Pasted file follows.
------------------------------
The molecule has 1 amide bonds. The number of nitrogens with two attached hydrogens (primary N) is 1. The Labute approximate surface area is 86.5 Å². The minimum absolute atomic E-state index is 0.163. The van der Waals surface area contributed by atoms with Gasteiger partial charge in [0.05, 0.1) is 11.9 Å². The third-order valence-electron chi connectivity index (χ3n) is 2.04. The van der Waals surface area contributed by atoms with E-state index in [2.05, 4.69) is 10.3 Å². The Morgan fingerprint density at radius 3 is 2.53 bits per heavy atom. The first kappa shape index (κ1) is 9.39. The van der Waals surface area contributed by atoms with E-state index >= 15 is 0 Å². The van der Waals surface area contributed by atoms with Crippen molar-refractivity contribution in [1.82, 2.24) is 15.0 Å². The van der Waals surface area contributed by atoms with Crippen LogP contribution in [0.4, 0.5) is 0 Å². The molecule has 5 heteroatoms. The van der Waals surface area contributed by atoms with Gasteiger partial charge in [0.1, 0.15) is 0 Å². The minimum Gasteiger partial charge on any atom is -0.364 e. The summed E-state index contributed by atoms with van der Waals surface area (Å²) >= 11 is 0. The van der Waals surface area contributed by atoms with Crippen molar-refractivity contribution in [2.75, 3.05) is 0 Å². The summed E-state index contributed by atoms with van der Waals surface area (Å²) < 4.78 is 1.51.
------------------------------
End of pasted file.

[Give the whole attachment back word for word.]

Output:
The molecule has 1 amide bonds. The number of nitrogens with two attached hydrogens (primary N) is 1. The Labute approximate surface area is 86.5 Å². The minimum absolute atomic E-state index is 0.163. The van der Waals surface area contributed by atoms with Gasteiger partial charge in [0.05, 0.1) is 11.9 Å². The third-order valence-electron chi connectivity index (χ3n) is 2.04. The van der Waals surface area contributed by atoms with E-state index in [2.05, 4.69) is 10.3 Å². The Morgan fingerprint density at radius 3 is 2.53 bits per heavy atom. The first kappa shape index (κ1) is 9.39. The van der Waals surface area contributed by atoms with E-state index >= 15 is 0 Å². The van der Waals surface area contributed by atoms with Crippen molar-refractivity contribution in [1.82, 2.24) is 15.0 Å². The van der Waals surface area contributed by atoms with Crippen LogP contribution in [0.4, 0.5) is 0 Å². The molecule has 5 heteroatoms. The van der Waals surface area contributed by atoms with Gasteiger partial charge in [0.1, 0.15) is 0 Å². The minimum Gasteiger partial charge on any atom is -0.364 e. The summed E-state index contributed by atoms with van der Waals surface area (Å²) >= 11 is 0. The van der Waals surface area contributed by atoms with Crippen molar-refractivity contribution in [2.75, 3.05) is 0 Å². The summed E-state index contributed by atoms with van der Waals surface area (Å²) < 4.78 is 1.51.